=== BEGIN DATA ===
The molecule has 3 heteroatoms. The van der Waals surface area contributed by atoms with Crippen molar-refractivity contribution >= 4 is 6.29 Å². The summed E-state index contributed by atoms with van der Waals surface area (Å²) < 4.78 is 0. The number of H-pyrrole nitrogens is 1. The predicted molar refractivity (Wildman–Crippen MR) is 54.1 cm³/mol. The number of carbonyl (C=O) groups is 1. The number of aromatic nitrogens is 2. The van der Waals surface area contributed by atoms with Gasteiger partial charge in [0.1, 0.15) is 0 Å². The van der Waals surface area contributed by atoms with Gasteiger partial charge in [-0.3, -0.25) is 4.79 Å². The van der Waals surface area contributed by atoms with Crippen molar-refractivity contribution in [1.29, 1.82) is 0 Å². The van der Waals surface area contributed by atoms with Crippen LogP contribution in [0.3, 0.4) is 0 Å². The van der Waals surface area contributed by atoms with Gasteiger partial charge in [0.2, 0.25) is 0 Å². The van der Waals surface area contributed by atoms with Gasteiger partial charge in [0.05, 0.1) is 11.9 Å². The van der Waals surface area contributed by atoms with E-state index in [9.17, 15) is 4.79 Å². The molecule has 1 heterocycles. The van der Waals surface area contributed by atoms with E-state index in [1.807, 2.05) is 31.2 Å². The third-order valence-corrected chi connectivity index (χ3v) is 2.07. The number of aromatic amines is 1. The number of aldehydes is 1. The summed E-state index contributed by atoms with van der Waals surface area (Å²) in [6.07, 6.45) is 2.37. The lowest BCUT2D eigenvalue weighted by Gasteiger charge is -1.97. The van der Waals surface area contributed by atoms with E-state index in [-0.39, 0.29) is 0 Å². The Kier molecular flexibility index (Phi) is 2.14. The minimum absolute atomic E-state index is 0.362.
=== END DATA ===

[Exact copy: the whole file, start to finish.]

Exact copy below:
The molecule has 3 heteroatoms. The van der Waals surface area contributed by atoms with Crippen molar-refractivity contribution >= 4 is 6.29 Å². The summed E-state index contributed by atoms with van der Waals surface area (Å²) < 4.78 is 0. The number of H-pyrrole nitrogens is 1. The predicted molar refractivity (Wildman–Crippen MR) is 54.1 cm³/mol. The number of carbonyl (C=O) groups is 1. The number of aromatic nitrogens is 2. The van der Waals surface area contributed by atoms with Gasteiger partial charge in [0.1, 0.15) is 0 Å². The van der Waals surface area contributed by atoms with Gasteiger partial charge in [-0.3, -0.25) is 4.79 Å². The van der Waals surface area contributed by atoms with Crippen molar-refractivity contribution in [1.29, 1.82) is 0 Å². The van der Waals surface area contributed by atoms with Crippen LogP contribution in [0.3, 0.4) is 0 Å². The van der Waals surface area contributed by atoms with Gasteiger partial charge in [0.2, 0.25) is 0 Å². The van der Waals surface area contributed by atoms with Gasteiger partial charge in [0.05, 0.1) is 11.9 Å². The van der Waals surface area contributed by atoms with E-state index in [9.17, 15) is 4.79 Å². The molecule has 1 heterocycles. The van der Waals surface area contributed by atoms with E-state index in [1.807, 2.05) is 31.2 Å². The third-order valence-corrected chi connectivity index (χ3v) is 2.07. The number of aromatic amines is 1. The number of aldehydes is 1. The summed E-state index contributed by atoms with van der Waals surface area (Å²) in [6.07, 6.45) is 2.37. The lowest BCUT2D eigenvalue weighted by Gasteiger charge is -1.97. The van der Waals surface area contributed by atoms with E-state index in [-0.39, 0.29) is 0 Å². The Kier molecular flexibility index (Phi) is 2.14. The minimum absolute atomic E-state index is 0.362.